• The Milky Way will appear as a band of faint mist – on a very clear night this will cover a long stretch from north to south.
• You may notice it out of the corner of your eye first as our peripheral vision is more effective in detecting faint light than looking directly.
• The best viewing spots are Goring Gap, Nepcote Green and Honeysuckle Lane car park areas around Worthing and Kithurst Hill car park near Pulborough.
• There are many planetarium apps available to show you where to look, and printable star maps can be found on the web.
• South Downs Planetarium - The Planetarium is always keen to welcome volunteers to help keep it running, as volunteer coordinator Ann Mills explains: “We have a great environment here and our volunteers can really expand their knowledge of astronomy and the night sky. We have about 65 volunteers from a range of backgrounds – engineers and students, for example. We’d love to hear from those able to spare a few hours each week to work with our visitors and help with administration. No previous experience is required, just a keen interest in astronomy and a willingness to get involved.”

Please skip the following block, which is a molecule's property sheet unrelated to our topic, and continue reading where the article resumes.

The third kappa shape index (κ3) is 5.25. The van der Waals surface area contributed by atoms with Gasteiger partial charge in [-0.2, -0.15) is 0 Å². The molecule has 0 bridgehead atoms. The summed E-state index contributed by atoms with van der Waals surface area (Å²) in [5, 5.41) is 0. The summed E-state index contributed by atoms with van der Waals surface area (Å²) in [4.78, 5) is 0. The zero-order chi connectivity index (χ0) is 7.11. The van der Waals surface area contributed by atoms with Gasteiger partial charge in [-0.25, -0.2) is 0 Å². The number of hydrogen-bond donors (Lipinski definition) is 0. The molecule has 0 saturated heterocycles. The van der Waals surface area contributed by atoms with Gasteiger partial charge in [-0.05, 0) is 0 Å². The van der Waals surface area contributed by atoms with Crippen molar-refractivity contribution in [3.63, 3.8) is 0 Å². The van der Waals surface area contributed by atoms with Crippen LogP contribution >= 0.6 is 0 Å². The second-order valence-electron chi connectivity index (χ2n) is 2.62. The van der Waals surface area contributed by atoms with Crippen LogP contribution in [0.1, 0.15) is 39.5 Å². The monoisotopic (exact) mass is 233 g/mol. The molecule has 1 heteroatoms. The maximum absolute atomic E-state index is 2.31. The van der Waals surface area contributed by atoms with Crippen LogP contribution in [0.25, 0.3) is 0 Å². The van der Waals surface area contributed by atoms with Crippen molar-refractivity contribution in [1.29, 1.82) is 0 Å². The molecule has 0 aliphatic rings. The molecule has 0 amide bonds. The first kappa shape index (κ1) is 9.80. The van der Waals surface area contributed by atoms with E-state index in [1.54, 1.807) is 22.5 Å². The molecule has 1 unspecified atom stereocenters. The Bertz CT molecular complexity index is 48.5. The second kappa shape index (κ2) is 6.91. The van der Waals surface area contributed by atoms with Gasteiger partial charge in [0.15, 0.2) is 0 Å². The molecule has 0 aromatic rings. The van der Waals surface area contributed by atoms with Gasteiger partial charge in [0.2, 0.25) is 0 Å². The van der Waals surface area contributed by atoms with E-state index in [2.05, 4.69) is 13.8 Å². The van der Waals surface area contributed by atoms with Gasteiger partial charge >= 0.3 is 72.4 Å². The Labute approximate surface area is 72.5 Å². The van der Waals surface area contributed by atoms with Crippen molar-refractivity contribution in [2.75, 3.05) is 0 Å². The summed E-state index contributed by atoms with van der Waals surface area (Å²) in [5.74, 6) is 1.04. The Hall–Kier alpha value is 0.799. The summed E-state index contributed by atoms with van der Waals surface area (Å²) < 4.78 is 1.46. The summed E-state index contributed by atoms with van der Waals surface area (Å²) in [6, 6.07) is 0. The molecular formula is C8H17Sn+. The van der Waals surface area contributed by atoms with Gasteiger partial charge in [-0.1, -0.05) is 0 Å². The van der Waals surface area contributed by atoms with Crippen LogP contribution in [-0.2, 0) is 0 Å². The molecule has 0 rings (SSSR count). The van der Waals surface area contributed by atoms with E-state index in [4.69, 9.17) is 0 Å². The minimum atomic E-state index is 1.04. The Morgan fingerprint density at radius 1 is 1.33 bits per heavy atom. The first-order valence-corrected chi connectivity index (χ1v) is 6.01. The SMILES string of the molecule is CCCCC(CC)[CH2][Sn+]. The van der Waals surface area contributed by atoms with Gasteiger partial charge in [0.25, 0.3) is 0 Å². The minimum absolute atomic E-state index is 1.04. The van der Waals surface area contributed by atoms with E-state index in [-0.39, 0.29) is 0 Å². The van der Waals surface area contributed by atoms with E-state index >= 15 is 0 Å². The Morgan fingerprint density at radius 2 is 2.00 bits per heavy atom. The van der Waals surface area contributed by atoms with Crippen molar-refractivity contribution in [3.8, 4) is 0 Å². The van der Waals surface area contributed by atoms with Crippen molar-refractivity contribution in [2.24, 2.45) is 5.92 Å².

• Worthing Astronomers - A free to join astronomical group based in and around the Worthing area. The group likes to get out under dark skies as a group whenever the weather permits. Its popular free public events on Worthing seafront run throughout the year.